The annual report must be submitted to the Canadian authorities, which will make it available to the public via an online register, and businesses are required to post their report in a prominent place on their website. Federal corporations must provide the report to their shareholders together with their financial statements.

Leading Due Diligence Practices

Supplier codes of conduct alone are insufficient to adequately protect against forced and child labor in supply chains. Best-in-class initiatives take a more proactive approach to identifying risks, holding suppliers accountable, and informing employees.

Businesses should consider the following as they develop their supply chain due diligence programs.

1. Take a risk-based due diligence approach. 

Businesses should conduct annual risk assessments to identify areas with increased risk of forced and child labor, then develop targeted policies and procedures for increasing visibility and risk management for those areas of their business.

High-risk elements of the supply chain may include specific supply regions, product types, and/or production methods. Companies may perform more frequent audits on these higher-risk portions of their supply chains, have supplemental supplier questionnaires and data requests for those areas, or conduct third-party validation of supplier-provided data to confirm accuracy.

2. Cascade requirements beyond direct suppliers.

Leading businesses have contractual provisions requiring their suppliers to report on their own due diligence activities, providing transparency into production locations and identified risks. These supplier due diligence activities may include ESG-related standards and expectations that are cascaded to sub-suppliers.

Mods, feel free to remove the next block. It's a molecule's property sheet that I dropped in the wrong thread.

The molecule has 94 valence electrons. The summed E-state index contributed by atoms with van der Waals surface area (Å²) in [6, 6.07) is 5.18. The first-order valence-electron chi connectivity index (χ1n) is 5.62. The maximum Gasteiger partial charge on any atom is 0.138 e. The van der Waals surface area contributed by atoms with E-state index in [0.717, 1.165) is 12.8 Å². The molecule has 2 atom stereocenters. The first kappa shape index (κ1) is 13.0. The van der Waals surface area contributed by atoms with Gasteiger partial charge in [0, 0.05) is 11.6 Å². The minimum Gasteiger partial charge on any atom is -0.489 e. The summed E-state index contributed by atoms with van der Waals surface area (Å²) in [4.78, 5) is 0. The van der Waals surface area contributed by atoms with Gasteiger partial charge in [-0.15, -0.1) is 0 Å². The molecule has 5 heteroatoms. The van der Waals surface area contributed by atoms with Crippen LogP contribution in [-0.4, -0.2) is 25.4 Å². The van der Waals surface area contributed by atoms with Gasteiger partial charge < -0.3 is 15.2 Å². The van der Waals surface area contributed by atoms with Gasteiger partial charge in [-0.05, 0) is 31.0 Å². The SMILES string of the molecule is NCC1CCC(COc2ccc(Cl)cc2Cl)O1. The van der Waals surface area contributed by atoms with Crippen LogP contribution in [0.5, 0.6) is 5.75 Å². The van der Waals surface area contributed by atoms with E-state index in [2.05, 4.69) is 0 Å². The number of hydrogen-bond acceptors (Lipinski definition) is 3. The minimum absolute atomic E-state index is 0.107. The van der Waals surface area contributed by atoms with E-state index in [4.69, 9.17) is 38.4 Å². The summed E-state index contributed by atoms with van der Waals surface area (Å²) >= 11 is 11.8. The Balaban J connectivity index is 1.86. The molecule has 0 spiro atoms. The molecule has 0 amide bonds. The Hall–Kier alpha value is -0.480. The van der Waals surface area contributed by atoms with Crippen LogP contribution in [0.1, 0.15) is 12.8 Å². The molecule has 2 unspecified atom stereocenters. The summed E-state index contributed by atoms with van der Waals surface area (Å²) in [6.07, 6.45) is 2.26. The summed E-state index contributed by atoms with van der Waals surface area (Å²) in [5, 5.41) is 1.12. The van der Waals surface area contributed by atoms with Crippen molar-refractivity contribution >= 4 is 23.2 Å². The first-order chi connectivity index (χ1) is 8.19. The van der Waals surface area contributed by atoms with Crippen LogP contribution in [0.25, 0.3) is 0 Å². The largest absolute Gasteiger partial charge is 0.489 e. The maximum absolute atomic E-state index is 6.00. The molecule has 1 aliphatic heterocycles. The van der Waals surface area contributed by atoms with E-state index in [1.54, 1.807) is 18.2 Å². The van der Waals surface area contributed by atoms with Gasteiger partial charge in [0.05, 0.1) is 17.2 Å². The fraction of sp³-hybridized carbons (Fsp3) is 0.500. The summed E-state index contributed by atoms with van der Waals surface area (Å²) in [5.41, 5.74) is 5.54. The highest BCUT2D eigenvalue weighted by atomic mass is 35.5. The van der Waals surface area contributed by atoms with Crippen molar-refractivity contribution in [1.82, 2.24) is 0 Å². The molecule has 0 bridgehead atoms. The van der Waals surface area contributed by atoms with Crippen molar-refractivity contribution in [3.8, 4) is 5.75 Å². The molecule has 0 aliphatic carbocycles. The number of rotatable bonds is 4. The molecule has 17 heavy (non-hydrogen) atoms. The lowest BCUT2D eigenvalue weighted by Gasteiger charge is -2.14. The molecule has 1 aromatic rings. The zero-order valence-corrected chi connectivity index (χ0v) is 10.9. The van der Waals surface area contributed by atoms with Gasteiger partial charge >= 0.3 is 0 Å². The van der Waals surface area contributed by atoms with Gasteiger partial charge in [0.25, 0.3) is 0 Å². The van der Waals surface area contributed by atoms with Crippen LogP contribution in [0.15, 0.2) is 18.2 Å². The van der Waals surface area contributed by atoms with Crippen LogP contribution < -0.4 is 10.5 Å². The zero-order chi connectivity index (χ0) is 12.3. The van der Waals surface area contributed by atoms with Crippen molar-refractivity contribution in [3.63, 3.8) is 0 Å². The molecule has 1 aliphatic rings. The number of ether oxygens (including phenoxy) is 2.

Supplier agreements should include provisions requiring their direct suppliers to maintain up-to-date supply chain mapping information to support risk monitoring and management related to indirect suppliers. Compliance may require the use of third party software solutions to document end-to-end supply chain mapping, which can also facilitate annual reports from direct suppliers that should be obtained to identify emerging risk areas or changes in supplier policies.

3. Deploy internal training and controls.

Best-in-class programs do not stop at training purchasing staff on the indicators of forced labor. Instead, they go beyond basics and provide training on targeted issue areas, such as identifying potential risk areas, performing effective due diligence, inquiring into supplier policies, and navigating next steps with noncompliant suppliers.

These programs should be kept up to date on emerging risk areas and changing regulations to reduce the likelihood of engaging with high-risk suppliers. Internal training and controls specific to customs compliance are equally important. Businesses should maintain procedures for responding to government inquiries related to suspected forced and child labor in their supply chains. In conjunction with these efforts, relevant documentation, including purchase orders, bill of materials, import and export documentation, manifests, bills of lading, inventory records, and other evidence of no forced labor, must be retained.

Growing Legal Requirements

Canada’s Act is just one example of initiatives taken by various governments around the world related to the sustainability of supply chains. Putting effective sourcing and transparency processes in place can help businesses maintain compliance, reduce business risk, and prevent human rights violations.

BDO helps businesses assess the current state of their supply chain due diligence activities, fulfill reporting requirements, and further optimize their supply chain due diligence practices to mitigate risks.

Contact us to learn more about these services and supply chain requirements in other jurisdictions.